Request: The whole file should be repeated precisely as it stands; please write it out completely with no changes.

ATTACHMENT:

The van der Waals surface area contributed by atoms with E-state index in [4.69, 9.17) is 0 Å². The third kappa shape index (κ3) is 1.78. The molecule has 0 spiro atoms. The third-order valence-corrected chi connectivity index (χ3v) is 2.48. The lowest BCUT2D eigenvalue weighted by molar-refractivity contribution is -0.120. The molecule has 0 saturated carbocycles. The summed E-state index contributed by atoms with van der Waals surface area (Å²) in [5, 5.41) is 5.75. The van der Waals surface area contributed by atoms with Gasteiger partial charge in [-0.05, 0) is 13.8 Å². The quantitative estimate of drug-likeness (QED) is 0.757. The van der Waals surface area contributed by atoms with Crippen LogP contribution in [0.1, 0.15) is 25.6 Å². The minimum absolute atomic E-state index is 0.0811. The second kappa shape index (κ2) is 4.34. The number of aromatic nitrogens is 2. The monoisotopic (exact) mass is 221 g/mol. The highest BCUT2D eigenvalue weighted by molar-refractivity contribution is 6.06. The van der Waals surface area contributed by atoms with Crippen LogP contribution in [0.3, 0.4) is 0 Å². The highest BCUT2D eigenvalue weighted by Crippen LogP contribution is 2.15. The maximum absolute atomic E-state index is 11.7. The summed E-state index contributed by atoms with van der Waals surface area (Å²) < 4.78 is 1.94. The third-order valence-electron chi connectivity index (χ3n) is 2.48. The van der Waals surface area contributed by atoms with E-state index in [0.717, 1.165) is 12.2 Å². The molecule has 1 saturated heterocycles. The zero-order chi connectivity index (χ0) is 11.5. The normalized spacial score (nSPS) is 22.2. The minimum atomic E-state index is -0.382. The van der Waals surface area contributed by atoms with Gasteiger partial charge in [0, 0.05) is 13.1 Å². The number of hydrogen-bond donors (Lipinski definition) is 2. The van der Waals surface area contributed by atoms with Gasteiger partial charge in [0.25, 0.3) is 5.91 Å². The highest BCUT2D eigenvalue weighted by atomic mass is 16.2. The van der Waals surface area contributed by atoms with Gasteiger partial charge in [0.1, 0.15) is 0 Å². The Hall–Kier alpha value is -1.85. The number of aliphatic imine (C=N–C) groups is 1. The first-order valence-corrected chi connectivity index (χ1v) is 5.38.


The van der Waals surface area contributed by atoms with E-state index in [4.69, 9.17) is 0 Å². The third kappa shape index (κ3) is 1.78. The molecule has 0 spiro atoms. The third-order valence-corrected chi connectivity index (χ3v) is 2.48. The lowest BCUT2D eigenvalue weighted by molar-refractivity contribution is -0.120. The molecule has 0 saturated carbocycles. The summed E-state index contributed by atoms with van der Waals surface area (Å²) in [5, 5.41) is 5.75. The van der Waals surface area contributed by atoms with Gasteiger partial charge in [-0.05, 0) is 13.8 Å². The quantitative estimate of drug-likeness (QED) is 0.757. The van der Waals surface area contributed by atoms with Crippen LogP contribution in [0.1, 0.15) is 25.6 Å². The minimum absolute atomic E-state index is 0.0811. The second kappa shape index (κ2) is 4.34. The number of aromatic nitrogens is 2. The monoisotopic (exact) mass is 221 g/mol. The highest BCUT2D eigenvalue weighted by molar-refractivity contribution is 6.06. The van der Waals surface area contributed by atoms with Crippen LogP contribution in [0.3, 0.4) is 0 Å². The highest BCUT2D eigenvalue weighted by Crippen LogP contribution is 2.15. The maximum absolute atomic E-state index is 11.7. The summed E-state index contributed by atoms with van der Waals surface area (Å²) < 4.78 is 1.94. The third-order valence-electron chi connectivity index (χ3n) is 2.48. The van der Waals surface area contributed by atoms with E-state index in [0.717, 1.165) is 12.2 Å². The molecule has 1 saturated heterocycles. The zero-order chi connectivity index (χ0) is 11.5. The normalized spacial score (nSPS) is 22.2. The minimum atomic E-state index is -0.382. The van der Waals surface area contributed by atoms with Gasteiger partial charge in [0, 0.05) is 13.1 Å². The number of hydrogen-bond donors (Lipinski definition) is 2. The van der Waals surface area contributed by atoms with Gasteiger partial charge in [0.25, 0.3) is 5.91 Å². The highest BCUT2D eigenvalue weighted by atomic mass is 16.2. The van der Waals surface area contributed by atoms with Gasteiger partial charge in [0.1, 0.15) is 0 Å². The Hall–Kier alpha value is -1.85. The number of aliphatic imine (C=N–C) groups is 1. The first-order valence-corrected chi connectivity index (χ1v) is 5.38.